A few years ago at a park we shall leave unnamed, a new visitor center was being built. The facility manager needed to tie the visitor center into existing water and other utility systems. But where were they? The former facility manager had worked at the park for many years, but had retired without leaving any current maps of the system. The park managers asked the retired employee if he could tell them where the water line ran. He told them it ran right alongside the access road. So they got out some equipment and started digging. They found many things, including archeological sites for which they had to fill out paperwork, but no water line. So the managers went back and told the retired employee that they could not find any sign of the water line. The retired employee thought about it and said, “Oh yeah! That’s because they moved the road!”
Mapping utilities in National Monuments by utilizing Global Positioning Systems (GPS) has become an increasing part of the workload for the National Park Service Intermountain GIS Center. Across the National Park Service, facility managers and maintenance crews are getting to retirement age. These are the people who know where the water and sewer lines run through the monument, and know the history of installation of various utility systems, generally because they installed them themselves. Official park service maps of utilities, called “as-builts,” are generally idealized maps, sometimes printed before the systems were actually installed, and can be 20 to 30 years (or more) out of date.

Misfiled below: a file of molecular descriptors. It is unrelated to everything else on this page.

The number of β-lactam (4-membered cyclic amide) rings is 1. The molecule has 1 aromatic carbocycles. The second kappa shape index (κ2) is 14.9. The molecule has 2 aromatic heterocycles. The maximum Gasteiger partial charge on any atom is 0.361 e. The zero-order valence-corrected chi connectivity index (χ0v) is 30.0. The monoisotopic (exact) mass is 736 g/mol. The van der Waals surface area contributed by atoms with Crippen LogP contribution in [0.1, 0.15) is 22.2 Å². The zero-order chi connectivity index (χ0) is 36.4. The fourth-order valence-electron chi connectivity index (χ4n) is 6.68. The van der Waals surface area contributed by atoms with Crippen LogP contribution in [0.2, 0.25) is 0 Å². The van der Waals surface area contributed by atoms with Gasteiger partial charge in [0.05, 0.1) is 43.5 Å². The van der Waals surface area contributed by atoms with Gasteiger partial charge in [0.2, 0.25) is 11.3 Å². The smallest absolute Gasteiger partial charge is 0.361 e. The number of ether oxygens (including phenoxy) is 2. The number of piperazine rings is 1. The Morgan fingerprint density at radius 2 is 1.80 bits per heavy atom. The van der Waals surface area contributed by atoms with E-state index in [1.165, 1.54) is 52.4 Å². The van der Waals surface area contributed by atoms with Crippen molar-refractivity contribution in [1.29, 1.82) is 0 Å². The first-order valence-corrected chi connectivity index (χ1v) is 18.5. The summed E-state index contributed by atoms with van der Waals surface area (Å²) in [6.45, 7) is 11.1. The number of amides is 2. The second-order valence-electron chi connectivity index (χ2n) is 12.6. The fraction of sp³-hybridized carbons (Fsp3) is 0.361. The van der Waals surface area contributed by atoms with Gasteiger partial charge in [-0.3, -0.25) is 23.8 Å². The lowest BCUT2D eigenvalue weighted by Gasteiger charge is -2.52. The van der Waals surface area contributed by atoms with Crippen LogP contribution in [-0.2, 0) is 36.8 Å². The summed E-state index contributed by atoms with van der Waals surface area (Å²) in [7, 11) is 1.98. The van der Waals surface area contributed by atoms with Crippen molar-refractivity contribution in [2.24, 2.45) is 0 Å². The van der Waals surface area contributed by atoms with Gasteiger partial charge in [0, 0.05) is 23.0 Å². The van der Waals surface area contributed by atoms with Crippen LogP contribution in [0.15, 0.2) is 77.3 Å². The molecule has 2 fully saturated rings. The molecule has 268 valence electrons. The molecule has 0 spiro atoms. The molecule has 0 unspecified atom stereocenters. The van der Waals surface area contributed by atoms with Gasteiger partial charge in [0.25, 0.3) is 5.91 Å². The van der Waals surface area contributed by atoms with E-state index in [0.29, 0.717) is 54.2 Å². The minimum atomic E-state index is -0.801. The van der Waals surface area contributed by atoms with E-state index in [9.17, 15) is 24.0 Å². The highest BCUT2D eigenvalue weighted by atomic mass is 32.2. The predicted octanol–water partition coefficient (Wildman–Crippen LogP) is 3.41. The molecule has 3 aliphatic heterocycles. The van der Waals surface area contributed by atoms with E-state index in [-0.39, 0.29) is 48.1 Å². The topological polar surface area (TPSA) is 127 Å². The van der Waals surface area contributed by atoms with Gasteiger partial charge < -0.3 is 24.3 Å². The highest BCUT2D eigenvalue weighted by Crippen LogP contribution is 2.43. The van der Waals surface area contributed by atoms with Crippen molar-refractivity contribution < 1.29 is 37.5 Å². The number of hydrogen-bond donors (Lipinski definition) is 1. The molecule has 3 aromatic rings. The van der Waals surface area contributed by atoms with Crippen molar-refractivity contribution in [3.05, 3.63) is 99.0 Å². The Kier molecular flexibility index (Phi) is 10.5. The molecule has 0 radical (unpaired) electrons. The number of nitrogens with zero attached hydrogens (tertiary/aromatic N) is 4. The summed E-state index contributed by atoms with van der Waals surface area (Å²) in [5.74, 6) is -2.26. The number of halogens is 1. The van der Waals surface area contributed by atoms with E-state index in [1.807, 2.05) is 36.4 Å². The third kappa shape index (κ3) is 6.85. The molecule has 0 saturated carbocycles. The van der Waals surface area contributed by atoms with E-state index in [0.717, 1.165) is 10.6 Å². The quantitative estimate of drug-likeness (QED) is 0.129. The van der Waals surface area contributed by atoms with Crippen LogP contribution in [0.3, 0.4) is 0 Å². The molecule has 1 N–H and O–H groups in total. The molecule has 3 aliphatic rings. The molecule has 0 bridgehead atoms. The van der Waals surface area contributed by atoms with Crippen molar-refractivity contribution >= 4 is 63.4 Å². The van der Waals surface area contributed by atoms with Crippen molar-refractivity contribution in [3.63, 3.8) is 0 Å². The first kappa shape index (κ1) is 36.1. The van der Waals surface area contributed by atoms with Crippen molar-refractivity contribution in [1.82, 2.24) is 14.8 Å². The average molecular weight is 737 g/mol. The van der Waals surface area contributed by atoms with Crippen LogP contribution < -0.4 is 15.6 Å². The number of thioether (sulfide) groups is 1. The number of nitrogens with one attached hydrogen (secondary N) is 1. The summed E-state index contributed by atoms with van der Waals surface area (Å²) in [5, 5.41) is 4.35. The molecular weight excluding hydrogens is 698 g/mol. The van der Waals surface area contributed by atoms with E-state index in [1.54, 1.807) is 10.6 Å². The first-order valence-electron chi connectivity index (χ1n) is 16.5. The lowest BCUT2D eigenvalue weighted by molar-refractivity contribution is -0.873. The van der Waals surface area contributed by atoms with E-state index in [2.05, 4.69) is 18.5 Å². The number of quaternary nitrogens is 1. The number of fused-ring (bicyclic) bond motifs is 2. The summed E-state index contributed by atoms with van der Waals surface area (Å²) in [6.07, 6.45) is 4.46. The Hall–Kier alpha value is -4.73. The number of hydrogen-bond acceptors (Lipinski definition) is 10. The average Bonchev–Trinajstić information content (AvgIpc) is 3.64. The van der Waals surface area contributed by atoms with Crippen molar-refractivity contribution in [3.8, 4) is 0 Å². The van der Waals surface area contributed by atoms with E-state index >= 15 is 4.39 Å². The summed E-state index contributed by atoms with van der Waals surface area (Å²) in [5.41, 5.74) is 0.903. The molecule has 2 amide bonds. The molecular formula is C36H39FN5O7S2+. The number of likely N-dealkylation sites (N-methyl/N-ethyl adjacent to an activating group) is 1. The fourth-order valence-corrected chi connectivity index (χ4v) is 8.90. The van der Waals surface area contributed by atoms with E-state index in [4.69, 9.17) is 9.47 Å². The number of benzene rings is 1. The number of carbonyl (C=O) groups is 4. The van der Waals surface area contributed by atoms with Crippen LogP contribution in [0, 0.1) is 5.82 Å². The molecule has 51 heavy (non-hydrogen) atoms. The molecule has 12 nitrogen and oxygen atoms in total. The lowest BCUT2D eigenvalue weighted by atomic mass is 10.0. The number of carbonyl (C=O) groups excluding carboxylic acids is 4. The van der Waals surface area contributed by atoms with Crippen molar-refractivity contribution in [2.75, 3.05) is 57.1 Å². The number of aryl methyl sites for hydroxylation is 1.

The Intermountain GIS Center is trying to capture the knowledge of these facility managers and maintenance crews by following them while they delineate utility features with Trimble ProXR GPS Systems. These systems have an accuracy of one meter, which we have found to be sufficient. Using a data dictionary, the GPS person can capture the maintenance person’s comments about things like pipe type, width, when the feature was installed, where a leak has been fixed, etc. Once initial maps have been produced, the maintenance people can check them for accuracy and make additional notations. This procedure has been used in Aztec Ruins National Monument, Casa Grande Ruins National Monument, El Morro National Monument, Fort Union National Monument, Hovenweep National Monument, and Salinas Pueblo National Monument.